I was recently given this camera to sell by a friend. When it was handed to me I immediately said I would keep it and sell another camera instead. The reason for this decision, the slight squeal. I have tried a Canon AE1 before but sold it. I also had a Canon A1 and fixed the squeal, but missed it so much that I sold that camera too. I just love the squealing sound. It can be fixed, but it doesn’t hurt the camera and it is the most unique sound. You know immediately it’s a Canon. This actually came with a motor drive attached but decided not to use it for this test. I bought a replacement cover for the connector to keep it clean.
I wasn’t going to write a post for this camera as I have the AE1 already listed, for some reason I thought it was the same camera. I was started to write a photo post and went to link it and realised there wasn’t a “program” in the title of the original post. So I decided to do some research and found this post which states the very fact “program” is in the title of the camera makes it better than its forerunner. I also found this post that compares the program to the K1000. Gosh, there are a lot of “posts” in this post.
I found the camera really comfortable to use. There was also an eye-cup on this example, making focusing with the split prism even easier. The top speed is 1/1000th, not the fastest but plenty fast enough for me. Putting the body on program and the lens on “A” means you basically have a posh point and shoot. Moving either dial away from auto or program means you can shoot in speed or aperture priority…or so I thought. If you read the comments below you will see that there is no aperture priority. What you actually get is speed priority as the camera will choose the best speed when you change the aperture, which is speed priority. The latitude of the film makes it seem like have used aperture priority. This flicker thread explains it better than I have.
On the side of the film winder lever, there is a selector that can lock the shutter or activate the self-timer. There is a plastic depth of field preview lever on the side of the lens mount, along with buttons for checking the exposure and backlight correction. The latter sits on the top and adds 1.5 stops when pressed along with the shutter.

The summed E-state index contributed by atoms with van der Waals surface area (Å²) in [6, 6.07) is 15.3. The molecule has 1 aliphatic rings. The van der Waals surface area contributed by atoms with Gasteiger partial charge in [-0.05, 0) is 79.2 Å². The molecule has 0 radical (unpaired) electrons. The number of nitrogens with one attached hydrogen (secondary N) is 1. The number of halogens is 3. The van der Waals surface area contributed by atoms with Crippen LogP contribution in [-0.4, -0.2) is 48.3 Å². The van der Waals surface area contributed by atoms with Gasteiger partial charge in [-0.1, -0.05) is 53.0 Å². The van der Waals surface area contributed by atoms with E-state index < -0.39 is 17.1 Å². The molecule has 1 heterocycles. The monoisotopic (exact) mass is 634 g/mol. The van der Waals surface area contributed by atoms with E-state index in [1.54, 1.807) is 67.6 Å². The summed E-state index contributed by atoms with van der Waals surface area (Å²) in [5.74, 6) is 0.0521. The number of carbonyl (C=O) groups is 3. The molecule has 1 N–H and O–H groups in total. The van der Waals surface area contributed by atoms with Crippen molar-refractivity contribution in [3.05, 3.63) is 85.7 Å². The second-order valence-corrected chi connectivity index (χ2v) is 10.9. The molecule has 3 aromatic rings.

The camera was handed to me in Blackpool and I immediately took out the film I had loaded in another camera and reloaded it into this one. The Kodak T-Max 400 I loaded was given to me when I bought some expired film. In the package was a note saying it was old and might not be viable so I could have it for free. The camera I had taken it from had a faulty film counter and I couldn’t remember if I had shot any photos. So I decided to start at the beginning. If there were any double exposures, well, bonus. I finished the film off at the Yorkshire Sculpture Park. Now I use my notebook when loading films so I probably won’t do that again. So how did my swiped canon with a mystery film do? Well, I processed it with Pyro-510 and here are the results.
Obviously, I had taken a few shots prior to the changeover, but I like the double exposures the mistake produced. I kept the camera on either full program or shutter priority mode. As you can see, despite the squeal, it worked really well. I love it. I will probably sell the T90 in order to keep this lighter Canon. And if you are interested, I do prefer it to the K1000, a camera I have never really jelled with. I might sell that too.
Oh, and double interestingly, a couple of weeks after receiving this camera I gained a Canon AE1 minus the program. That needs a bit of a service so I will write about that again and I might do a side by side when I have it all set up.